First, a brief backstory: Most individuals who grow up in a cold, suburban, landlocked environment do not have significant exposure to large bodies of water. I was one of those individuals. My exposure to the world of diving was limited to what I had seen on National Geographic and Bubble Guppies. But, I knew I was curious, and I knew I wanted a skill set that would allow me to travel and to see parts of the globe. I took an Open Water (aka: scuba babies) class through my local YMCA. Let me tell you, nothing beats the rush of diving literally a few feet below the surface in a chlorine bath while the silver sneakers water aerobics class is ongoing at one end, and children are actively multitasking (learning to float while at the same time, urinating) at the other.  But, for the sake of word count, let me fast forward to the part where I am living on a tropical island and swimming with whale sharks.

At the ripe age of 23, I moved by myself to Utila, Honduras with a snorkel and a dream and enrolled in a program to become a certified scuba instructor. After four months, and hundreds of hours working on both underwater techniques, and knowledge in the classroom – learning everything from theories to gas mixtures – I had done it.  At this point in my story you may be thinking, how does this relate back to the graduate school process?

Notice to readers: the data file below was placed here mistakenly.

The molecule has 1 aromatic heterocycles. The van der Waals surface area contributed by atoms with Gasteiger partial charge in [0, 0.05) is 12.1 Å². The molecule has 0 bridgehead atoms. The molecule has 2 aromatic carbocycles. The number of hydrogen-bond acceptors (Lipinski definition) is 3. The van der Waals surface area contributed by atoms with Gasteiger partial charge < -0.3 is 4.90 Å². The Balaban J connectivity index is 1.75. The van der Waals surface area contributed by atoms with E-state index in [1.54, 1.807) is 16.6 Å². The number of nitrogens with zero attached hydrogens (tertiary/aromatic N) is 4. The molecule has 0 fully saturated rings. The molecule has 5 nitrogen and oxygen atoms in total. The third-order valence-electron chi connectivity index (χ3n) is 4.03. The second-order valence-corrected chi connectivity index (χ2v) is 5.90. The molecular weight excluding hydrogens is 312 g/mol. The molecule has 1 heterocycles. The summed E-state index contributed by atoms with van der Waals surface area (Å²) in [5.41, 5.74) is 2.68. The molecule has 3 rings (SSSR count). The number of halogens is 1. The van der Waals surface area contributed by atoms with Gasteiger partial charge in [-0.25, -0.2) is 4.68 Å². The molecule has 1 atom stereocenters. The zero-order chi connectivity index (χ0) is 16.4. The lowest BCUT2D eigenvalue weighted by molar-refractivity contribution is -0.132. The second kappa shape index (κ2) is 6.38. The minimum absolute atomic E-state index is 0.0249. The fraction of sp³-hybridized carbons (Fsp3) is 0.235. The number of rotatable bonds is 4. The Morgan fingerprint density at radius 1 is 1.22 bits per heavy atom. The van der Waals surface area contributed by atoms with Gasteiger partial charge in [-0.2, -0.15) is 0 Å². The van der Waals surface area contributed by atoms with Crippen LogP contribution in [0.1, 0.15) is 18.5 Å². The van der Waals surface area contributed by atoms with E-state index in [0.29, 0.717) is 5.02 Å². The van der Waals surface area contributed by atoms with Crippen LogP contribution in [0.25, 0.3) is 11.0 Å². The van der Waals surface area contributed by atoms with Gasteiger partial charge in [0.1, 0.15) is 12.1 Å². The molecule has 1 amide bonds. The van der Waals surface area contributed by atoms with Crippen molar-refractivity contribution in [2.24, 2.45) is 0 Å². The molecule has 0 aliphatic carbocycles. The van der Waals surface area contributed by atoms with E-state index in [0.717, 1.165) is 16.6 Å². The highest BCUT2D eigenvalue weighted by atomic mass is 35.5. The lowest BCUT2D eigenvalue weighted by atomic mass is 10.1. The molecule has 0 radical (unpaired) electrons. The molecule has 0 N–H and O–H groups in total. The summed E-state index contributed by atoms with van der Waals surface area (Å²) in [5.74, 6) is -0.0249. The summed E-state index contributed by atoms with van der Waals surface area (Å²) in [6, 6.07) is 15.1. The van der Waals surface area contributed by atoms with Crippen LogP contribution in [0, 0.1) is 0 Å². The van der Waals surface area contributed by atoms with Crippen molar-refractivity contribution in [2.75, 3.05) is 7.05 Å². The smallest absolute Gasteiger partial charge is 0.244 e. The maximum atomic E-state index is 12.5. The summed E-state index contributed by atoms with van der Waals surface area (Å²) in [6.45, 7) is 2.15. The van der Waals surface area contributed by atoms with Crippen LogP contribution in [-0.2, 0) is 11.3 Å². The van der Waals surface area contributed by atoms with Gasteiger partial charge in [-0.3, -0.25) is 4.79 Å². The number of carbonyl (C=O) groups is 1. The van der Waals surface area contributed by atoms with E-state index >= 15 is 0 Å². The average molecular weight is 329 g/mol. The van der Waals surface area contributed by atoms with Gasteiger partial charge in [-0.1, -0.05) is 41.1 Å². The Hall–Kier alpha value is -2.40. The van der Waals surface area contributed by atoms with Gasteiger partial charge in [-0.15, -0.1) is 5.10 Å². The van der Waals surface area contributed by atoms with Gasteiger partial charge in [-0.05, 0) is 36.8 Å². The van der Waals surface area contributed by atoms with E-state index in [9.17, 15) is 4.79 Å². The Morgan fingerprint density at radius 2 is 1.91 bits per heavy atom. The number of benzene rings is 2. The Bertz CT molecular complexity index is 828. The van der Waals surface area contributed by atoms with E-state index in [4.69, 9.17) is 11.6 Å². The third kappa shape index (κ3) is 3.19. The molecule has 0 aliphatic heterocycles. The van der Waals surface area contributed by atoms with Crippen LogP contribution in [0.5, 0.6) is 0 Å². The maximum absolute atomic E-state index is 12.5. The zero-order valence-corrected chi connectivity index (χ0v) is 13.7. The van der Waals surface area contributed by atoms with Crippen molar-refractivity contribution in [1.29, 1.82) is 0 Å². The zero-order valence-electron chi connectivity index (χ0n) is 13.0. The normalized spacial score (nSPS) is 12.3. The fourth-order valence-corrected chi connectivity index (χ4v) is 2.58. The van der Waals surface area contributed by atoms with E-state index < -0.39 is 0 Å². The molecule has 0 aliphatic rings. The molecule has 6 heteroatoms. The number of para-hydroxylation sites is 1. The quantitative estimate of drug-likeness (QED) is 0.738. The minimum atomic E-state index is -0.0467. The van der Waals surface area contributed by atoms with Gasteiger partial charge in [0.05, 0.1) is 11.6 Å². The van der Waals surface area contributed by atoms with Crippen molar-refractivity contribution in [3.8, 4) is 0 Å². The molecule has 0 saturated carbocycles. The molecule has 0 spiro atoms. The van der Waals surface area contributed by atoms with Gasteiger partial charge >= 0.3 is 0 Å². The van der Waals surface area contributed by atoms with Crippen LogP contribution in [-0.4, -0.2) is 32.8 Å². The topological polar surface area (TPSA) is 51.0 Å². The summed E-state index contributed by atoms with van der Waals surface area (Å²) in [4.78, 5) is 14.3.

Here it is: investing in yourself is a scary thing; financially, the time commitment, the “is this even going to pay off?” thoughts – those are all natural and important to the process. You know the saying, “big risks lead to big rewards”? Well, I would argue – not always. I took a big risk to quit my job and move to an island to pursue scuba diving. Was that in my 10-year plan? No. Did it pay off exponentially with a huge reward? Also, no. But, scuba diving, like graduate school, is an investment with payoffs that reach far beyond what can be measured in a traditional sense. The months I spent living on a tropical island and diving every day were incredible. I swam with whale sharks and dolphins. I learned how to hunt lionfish (an invasive species) with an underwater Hawaiin harpoon and prepare them the traditional way to eat. I gained confidence, met incredible people, and grew closer to nature.

If you come into graduate school with a rigid checklist of things you must accomplish, you may miss other opportunities along the way. Hard skills are so important – and I am in no way minimizing that, but be open for that whale shark encounter: that unexpected moment when you learn something new, or how to make your voice heard, or deepen the understanding of your innate worth as a human on this planet.